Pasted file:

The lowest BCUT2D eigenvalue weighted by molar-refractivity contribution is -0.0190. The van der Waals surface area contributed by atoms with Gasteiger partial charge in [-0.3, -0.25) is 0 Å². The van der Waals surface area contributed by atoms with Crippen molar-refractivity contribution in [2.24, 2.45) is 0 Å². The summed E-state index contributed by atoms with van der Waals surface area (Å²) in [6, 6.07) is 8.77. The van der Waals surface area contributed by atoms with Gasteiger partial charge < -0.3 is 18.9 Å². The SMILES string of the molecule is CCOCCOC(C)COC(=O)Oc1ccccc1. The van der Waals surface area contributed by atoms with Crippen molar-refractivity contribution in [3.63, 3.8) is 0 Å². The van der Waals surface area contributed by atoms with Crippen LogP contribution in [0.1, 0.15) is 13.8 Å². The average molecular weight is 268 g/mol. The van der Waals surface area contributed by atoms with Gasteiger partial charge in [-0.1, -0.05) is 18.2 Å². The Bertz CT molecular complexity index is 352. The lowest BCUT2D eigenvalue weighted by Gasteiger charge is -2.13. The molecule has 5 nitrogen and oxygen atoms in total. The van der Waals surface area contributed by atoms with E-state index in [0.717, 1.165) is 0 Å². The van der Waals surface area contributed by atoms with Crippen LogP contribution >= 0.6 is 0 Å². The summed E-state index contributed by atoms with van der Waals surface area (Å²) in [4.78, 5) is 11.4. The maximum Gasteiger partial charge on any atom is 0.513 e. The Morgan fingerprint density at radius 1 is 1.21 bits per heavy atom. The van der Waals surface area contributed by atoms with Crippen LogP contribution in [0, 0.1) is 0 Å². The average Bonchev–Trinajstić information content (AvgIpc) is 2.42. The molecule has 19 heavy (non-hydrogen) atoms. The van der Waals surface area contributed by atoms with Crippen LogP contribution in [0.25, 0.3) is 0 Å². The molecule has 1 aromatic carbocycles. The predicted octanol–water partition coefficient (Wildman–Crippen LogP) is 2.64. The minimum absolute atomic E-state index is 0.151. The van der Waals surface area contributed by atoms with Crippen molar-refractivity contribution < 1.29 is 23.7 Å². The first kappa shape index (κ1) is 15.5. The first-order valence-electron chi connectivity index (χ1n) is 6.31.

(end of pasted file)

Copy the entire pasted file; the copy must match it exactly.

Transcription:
The lowest BCUT2D eigenvalue weighted by molar-refractivity contribution is -0.0190. The van der Waals surface area contributed by atoms with Gasteiger partial charge in [-0.3, -0.25) is 0 Å². The van der Waals surface area contributed by atoms with Crippen molar-refractivity contribution in [2.24, 2.45) is 0 Å². The summed E-state index contributed by atoms with van der Waals surface area (Å²) in [6, 6.07) is 8.77. The van der Waals surface area contributed by atoms with Gasteiger partial charge < -0.3 is 18.9 Å². The SMILES string of the molecule is CCOCCOC(C)COC(=O)Oc1ccccc1. The van der Waals surface area contributed by atoms with Crippen molar-refractivity contribution in [3.63, 3.8) is 0 Å². The van der Waals surface area contributed by atoms with Crippen LogP contribution in [0.1, 0.15) is 13.8 Å². The average molecular weight is 268 g/mol. The van der Waals surface area contributed by atoms with Gasteiger partial charge in [-0.1, -0.05) is 18.2 Å². The Bertz CT molecular complexity index is 352. The lowest BCUT2D eigenvalue weighted by Gasteiger charge is -2.13. The molecule has 5 nitrogen and oxygen atoms in total. The van der Waals surface area contributed by atoms with E-state index in [0.717, 1.165) is 0 Å². The van der Waals surface area contributed by atoms with Crippen LogP contribution >= 0.6 is 0 Å². The summed E-state index contributed by atoms with van der Waals surface area (Å²) in [4.78, 5) is 11.4. The maximum Gasteiger partial charge on any atom is 0.513 e. The Morgan fingerprint density at radius 1 is 1.21 bits per heavy atom. The van der Waals surface area contributed by atoms with Crippen LogP contribution in [0, 0.1) is 0 Å². The average Bonchev–Trinajstić information content (AvgIpc) is 2.42. The molecule has 19 heavy (non-hydrogen) atoms. The van der Waals surface area contributed by atoms with Crippen LogP contribution in [0.25, 0.3) is 0 Å². The molecule has 1 aromatic carbocycles. The predicted octanol–water partition coefficient (Wildman–Crippen LogP) is 2.64. The minimum absolute atomic E-state index is 0.151. The van der Waals surface area contributed by atoms with Crippen molar-refractivity contribution < 1.29 is 23.7 Å². The first kappa shape index (κ1) is 15.5. The first-order valence-electron chi connectivity index (χ1n) is 6.31.